I firmly believe that evolution and change can and must live alongside tradition.
I can visit a Scout Group and see all the traditional activities and priorities taking place alongside modern activities and in contemporary uniforms. I can visit a 300 year old Masonic Lodge and witness traditions that go back to its origins, while references are made to development plans and online payment for meals.
If we lose all traditions we lose not only something of the unique flavour of the institution. We also break the continuous threads that stretch from the founders and predecessors to the present day stewards or guardians, whose responsibility it is to sustain something for future generations.
Charles Darwin developed his theory of natural selection to explain why some groups within populations thrive while others fail. This comes down to small variations between groups being favoured in the struggle for limited resources. Darwin said there is, “One general law, leading to the advancement of all organic beings, namely: multiply, vary, let the strongest live and the weakest die.” Perhaps a more familiar quote is by Megginson who said, “It is not the strongest that survive, nor the fittest, but those best suited to their environment and best able to manage change.” And Carl Sagan said, “Extinction is the rule. Survival is the exception.”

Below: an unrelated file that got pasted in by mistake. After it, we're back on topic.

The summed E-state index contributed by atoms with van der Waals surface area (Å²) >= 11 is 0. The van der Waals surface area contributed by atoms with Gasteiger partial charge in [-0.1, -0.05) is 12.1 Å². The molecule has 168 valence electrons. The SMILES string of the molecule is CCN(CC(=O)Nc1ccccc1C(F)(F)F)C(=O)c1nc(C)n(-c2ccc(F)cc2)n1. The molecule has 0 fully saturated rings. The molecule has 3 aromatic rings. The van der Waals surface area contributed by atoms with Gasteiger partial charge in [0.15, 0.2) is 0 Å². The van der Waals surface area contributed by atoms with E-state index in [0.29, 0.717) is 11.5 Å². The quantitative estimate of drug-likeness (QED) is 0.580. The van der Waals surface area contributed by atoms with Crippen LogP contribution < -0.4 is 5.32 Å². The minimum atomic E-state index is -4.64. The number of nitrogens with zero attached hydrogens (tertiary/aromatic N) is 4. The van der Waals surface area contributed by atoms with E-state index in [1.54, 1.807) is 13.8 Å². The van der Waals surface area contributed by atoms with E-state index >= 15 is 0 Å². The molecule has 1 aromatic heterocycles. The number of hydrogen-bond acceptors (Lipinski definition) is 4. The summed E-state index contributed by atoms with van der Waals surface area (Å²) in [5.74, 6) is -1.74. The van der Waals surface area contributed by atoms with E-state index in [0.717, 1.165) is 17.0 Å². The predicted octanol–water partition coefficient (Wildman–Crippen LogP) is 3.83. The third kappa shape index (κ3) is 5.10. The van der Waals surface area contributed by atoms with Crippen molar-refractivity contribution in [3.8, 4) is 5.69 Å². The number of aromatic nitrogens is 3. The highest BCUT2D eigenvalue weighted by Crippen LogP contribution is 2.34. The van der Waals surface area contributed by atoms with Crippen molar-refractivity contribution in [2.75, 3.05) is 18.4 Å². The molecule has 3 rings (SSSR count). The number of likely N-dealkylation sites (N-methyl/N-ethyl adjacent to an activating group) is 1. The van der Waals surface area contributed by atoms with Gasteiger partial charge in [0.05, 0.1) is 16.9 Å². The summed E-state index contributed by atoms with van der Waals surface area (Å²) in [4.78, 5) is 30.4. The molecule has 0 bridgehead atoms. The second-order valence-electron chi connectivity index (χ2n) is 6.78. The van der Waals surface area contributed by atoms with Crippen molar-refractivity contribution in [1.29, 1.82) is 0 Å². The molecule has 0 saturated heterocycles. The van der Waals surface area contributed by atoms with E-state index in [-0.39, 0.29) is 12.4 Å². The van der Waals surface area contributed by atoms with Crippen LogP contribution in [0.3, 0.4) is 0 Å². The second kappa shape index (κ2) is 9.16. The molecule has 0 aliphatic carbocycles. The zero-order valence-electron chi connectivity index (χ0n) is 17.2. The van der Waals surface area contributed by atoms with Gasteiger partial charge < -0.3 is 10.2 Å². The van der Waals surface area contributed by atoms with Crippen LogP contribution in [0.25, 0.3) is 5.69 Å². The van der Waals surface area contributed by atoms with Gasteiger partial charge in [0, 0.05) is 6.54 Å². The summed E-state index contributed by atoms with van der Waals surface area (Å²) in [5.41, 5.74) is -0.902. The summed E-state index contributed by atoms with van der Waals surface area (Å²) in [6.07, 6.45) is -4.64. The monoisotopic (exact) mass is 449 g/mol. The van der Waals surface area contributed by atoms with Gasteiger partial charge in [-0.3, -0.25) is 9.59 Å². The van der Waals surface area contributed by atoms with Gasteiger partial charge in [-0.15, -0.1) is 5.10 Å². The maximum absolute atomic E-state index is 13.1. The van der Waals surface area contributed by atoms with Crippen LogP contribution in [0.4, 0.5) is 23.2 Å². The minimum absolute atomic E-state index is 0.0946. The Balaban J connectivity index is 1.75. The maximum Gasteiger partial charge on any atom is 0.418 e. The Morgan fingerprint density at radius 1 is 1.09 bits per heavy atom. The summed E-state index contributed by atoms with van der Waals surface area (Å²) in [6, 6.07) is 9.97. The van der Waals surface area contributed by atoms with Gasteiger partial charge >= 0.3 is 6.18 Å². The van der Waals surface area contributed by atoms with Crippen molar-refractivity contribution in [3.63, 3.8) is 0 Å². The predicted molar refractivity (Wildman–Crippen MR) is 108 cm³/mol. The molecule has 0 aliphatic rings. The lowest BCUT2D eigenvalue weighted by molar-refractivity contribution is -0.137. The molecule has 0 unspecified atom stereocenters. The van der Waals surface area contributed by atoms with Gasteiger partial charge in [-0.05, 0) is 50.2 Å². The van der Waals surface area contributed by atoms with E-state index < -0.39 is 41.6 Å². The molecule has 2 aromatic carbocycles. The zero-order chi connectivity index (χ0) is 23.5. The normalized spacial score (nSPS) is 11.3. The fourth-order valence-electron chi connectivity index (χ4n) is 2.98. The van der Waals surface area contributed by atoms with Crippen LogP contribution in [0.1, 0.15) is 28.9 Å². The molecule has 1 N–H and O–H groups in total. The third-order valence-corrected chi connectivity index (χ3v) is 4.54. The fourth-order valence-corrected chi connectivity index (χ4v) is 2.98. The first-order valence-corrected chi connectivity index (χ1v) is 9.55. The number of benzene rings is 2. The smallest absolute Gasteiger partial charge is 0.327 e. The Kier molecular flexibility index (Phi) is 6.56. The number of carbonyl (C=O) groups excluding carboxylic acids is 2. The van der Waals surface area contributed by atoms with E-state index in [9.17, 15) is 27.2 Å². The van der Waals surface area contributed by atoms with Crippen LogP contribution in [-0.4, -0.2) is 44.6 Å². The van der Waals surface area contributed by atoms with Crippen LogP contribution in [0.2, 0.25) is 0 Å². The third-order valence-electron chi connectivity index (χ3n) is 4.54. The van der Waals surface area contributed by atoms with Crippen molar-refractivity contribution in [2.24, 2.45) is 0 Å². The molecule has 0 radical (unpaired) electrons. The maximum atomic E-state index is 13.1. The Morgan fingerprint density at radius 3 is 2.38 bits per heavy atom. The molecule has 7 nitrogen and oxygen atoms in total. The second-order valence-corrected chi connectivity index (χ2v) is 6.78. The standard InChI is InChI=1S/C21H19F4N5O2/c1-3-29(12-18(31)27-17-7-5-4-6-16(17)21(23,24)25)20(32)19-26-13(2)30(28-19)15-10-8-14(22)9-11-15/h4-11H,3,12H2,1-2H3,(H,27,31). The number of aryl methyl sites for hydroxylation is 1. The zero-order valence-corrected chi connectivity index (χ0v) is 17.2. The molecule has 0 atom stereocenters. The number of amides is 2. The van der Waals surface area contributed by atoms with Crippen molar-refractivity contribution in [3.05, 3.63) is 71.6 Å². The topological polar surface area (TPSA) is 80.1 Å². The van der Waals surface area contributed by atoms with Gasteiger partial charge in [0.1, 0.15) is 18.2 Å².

So, if we want our companies, organisations and institutions to survive, even thrive, we must allow them to evolve and change, so that they can connect with new markets, members and audiences. But, we must also cherish and preserve our traditions and heritage so that we can appreciate our origins and our historic development and realise that something that is worthy should be passed on better than it was when we found it.